03 Jun 2021 U of T student is WACC’s new summer intern
Helen Wu, a third-year student at the University of Toronto, studying jointly with Sheridan College to pursue Visual Culture & Communication, is WACC Global’s new summer intern.
Wu says she chose to apply for the position since she found it “really neat that WACC Global advocates for a range of worldwide topics such as climate change and digital communication rights.” WACC, she adds, “empowers communities and gives people the tools they need to advance their rights and live peacefully.”
Wu will be working at WACC for two months under Canada’s Summer Jobs program.
Wu says she is excited to support WACC’s social media platforms. “I like the idea of combining two of my passions and values: art and community involvement, to support WACC’s journey in creating change in the world.”
She believes that a good design reflects well on the organization and its values, all while helping viewers learn about the organization’s goals. “I think visuals really play a big role in connecting ideas together and bringing awareness to a topic, while also communicating important information that is easy to digest for a range of viewers,” she says.
In her designs, Wu says she prioritizes accessibility and creativity, and believes that audience-awareness is key to effective communication. “It is relevant to be able to reach out to a range of audiences, from those organization partners to those who don’t know much about the topic at all.”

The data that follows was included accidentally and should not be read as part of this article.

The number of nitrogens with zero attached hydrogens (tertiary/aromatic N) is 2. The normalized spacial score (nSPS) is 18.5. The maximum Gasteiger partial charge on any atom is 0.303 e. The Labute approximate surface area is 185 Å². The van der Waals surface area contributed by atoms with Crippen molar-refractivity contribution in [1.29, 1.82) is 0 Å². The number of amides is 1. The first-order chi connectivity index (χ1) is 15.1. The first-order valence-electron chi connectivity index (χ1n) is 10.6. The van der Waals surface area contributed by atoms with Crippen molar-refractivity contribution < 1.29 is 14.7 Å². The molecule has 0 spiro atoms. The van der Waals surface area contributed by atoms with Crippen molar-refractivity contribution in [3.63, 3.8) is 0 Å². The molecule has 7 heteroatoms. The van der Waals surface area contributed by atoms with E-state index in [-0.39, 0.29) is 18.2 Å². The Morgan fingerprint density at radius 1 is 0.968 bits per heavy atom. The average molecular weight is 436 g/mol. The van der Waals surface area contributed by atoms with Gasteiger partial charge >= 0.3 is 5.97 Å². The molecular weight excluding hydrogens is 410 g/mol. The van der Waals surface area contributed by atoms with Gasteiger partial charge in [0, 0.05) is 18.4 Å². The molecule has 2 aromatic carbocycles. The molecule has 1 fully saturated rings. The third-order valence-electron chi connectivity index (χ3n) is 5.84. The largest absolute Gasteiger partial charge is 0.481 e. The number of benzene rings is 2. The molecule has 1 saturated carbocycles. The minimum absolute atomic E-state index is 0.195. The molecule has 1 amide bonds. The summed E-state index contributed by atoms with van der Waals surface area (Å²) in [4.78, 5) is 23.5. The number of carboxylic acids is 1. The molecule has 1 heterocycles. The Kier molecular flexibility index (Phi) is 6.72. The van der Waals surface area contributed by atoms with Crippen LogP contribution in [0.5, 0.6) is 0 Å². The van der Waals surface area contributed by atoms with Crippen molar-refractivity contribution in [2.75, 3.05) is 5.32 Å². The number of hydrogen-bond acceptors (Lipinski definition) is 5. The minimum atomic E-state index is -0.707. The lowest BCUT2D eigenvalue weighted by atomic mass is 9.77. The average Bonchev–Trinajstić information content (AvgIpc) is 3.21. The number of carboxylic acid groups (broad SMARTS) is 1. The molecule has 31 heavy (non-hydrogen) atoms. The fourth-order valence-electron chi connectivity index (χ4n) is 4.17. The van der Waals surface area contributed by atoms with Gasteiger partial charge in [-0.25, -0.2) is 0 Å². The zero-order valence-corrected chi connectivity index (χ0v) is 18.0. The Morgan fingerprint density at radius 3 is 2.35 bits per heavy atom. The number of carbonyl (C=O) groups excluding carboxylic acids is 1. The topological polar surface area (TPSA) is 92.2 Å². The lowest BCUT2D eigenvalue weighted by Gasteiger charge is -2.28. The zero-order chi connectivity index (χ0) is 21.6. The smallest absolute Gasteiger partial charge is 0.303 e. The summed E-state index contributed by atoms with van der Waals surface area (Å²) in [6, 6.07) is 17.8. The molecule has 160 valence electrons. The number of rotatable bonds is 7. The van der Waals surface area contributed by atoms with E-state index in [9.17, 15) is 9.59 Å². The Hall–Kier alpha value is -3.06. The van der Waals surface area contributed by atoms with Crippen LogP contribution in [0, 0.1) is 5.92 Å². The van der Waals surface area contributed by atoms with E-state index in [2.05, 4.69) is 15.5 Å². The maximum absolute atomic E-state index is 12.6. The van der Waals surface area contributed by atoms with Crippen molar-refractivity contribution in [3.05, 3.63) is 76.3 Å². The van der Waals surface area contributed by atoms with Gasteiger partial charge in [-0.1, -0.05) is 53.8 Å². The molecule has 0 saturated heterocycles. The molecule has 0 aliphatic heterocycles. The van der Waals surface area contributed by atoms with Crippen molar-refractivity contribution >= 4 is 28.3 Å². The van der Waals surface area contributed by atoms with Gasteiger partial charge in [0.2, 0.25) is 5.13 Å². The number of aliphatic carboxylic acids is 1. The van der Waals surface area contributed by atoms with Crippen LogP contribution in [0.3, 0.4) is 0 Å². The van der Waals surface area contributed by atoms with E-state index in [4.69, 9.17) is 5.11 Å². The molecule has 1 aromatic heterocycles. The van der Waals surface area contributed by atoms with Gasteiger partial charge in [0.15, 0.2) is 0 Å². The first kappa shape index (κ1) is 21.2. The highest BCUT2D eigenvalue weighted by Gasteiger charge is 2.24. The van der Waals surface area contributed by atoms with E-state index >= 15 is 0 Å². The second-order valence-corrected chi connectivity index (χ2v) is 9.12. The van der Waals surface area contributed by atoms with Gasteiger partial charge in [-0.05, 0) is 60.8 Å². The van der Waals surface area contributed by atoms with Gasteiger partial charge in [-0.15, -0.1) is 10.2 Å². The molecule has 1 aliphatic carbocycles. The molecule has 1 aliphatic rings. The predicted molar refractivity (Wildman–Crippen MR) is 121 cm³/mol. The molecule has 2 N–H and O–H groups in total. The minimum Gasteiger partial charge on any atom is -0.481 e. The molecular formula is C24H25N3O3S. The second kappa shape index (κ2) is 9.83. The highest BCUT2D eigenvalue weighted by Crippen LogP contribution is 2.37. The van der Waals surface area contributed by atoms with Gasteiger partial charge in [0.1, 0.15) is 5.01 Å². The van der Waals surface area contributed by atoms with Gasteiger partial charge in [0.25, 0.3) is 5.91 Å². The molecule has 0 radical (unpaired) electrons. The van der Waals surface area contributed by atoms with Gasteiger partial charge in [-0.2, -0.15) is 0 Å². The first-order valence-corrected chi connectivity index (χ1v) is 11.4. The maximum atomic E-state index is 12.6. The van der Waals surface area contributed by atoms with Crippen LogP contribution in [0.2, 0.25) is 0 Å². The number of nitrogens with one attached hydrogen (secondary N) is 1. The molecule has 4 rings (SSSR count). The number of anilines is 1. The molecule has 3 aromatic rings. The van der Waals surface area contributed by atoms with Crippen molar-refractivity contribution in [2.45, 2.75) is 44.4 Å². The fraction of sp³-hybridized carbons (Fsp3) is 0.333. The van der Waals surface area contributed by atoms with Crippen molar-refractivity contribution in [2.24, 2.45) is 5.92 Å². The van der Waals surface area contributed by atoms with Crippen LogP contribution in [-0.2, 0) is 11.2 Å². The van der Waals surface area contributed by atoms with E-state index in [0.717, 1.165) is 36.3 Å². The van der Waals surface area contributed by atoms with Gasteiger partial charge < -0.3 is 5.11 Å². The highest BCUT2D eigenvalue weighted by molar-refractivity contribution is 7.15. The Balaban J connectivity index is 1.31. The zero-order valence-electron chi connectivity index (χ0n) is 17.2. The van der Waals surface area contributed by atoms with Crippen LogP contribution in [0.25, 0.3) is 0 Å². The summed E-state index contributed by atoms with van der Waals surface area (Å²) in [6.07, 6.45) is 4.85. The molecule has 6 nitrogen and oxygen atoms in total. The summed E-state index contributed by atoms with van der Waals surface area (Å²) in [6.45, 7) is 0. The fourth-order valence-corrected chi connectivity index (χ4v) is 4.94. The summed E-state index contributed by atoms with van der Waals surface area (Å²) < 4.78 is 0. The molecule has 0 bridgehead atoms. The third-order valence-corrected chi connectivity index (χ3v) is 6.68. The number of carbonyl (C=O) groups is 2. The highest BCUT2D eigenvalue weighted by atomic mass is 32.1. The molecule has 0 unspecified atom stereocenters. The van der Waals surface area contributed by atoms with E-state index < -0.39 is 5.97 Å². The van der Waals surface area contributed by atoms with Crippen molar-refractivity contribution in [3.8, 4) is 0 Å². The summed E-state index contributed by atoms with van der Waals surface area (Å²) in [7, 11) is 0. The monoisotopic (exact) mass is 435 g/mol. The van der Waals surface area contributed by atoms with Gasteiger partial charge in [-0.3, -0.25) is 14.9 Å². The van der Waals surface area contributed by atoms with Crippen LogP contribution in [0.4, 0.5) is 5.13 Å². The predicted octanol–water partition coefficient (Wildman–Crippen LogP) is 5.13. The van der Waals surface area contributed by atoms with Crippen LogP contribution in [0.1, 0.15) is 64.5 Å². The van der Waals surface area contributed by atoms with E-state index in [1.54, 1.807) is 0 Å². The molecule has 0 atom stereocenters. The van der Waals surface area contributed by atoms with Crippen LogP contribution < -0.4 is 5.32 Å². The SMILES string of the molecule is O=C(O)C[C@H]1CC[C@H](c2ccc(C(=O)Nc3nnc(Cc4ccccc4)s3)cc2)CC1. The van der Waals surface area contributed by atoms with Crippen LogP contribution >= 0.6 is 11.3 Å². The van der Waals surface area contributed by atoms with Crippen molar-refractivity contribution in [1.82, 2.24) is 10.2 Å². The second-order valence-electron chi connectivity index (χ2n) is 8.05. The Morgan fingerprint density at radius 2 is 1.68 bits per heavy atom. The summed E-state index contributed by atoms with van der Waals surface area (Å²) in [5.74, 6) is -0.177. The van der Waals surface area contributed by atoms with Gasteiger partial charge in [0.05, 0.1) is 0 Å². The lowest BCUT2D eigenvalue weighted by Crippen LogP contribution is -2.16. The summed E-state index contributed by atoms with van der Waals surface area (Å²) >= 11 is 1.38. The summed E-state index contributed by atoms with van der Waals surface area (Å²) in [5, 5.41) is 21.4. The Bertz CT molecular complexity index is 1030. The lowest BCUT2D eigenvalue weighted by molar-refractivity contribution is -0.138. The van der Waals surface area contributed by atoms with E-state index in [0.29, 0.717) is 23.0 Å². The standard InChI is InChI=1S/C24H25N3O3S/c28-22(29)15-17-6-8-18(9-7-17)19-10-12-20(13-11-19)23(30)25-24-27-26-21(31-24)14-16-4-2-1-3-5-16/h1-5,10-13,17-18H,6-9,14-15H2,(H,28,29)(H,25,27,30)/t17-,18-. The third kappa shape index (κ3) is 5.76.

Asked what she hopes to learn during her stint at WACC, WU says she’d like to learn more about global issues and is “curious to see the strategies that WACC implements in their projects to support developing communities around the globe.”
As part of her role as Communications Assistant/ Multi-media writer, Wu will help with writing, research and other communication tasks, including the launch of the 2020 Global Media Monitoring Project (GMMP), WACC’s flagship initiative that monitors gender representation in the news media.
Born in Toronto, Wu grew up in Ottawa and discovered her passion for visual arts and volunteering at a young age. “I like creating art with different materials and experimenting all the time. I’m happy when I can connect with other people through my art.”
Her drive to volunteer ignited in grade 8, when she began to read to kindergarteners during her spare time. She continues to volunteer within her community in Ottawa through her old elementary school and with children’s art camps. “I primarily engage in teaching art, English, math, and science for youth. It’s a fulfilling experience seeing kids make new discoveries.”
WACC is grateful to the Canadian Government for financial support under the Summer Jobs program.
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